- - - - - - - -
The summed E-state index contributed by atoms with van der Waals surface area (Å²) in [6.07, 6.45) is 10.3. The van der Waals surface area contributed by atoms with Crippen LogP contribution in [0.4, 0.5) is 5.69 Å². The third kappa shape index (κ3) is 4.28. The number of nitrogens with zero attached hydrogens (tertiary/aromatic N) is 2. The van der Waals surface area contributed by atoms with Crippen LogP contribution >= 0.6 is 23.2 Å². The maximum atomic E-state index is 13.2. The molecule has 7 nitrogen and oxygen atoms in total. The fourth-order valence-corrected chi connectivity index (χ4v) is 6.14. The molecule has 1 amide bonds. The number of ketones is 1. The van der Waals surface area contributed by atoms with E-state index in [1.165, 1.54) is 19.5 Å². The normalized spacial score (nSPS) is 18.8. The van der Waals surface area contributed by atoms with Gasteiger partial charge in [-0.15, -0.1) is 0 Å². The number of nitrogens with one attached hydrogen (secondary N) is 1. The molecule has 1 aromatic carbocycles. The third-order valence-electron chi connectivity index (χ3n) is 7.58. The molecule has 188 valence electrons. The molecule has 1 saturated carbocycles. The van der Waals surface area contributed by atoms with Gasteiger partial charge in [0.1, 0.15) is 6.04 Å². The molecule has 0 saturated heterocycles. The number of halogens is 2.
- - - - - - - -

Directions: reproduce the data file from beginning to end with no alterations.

The summed E-state index contributed by atoms with van der Waals surface area (Å²) in [6.07, 6.45) is 10.3. The van der Waals surface area contributed by atoms with Crippen LogP contribution in [0.4, 0.5) is 5.69 Å². The third kappa shape index (κ3) is 4.28. The number of nitrogens with zero attached hydrogens (tertiary/aromatic N) is 2. The van der Waals surface area contributed by atoms with Crippen LogP contribution >= 0.6 is 23.2 Å². The maximum atomic E-state index is 13.2. The molecule has 7 nitrogen and oxygen atoms in total. The fourth-order valence-corrected chi connectivity index (χ4v) is 6.14. The molecule has 1 amide bonds. The number of ketones is 1. The van der Waals surface area contributed by atoms with E-state index in [1.165, 1.54) is 19.5 Å². The normalized spacial score (nSPS) is 18.8. The van der Waals surface area contributed by atoms with Gasteiger partial charge in [-0.15, -0.1) is 0 Å². The number of nitrogens with one attached hydrogen (secondary N) is 1. The molecule has 1 aromatic carbocycles. The third-order valence-electron chi connectivity index (χ3n) is 7.58. The molecule has 188 valence electrons. The molecule has 1 saturated carbocycles. The van der Waals surface area contributed by atoms with Gasteiger partial charge in [0.1, 0.15) is 6.04 Å². The molecule has 0 saturated heterocycles. The number of halogens is 2.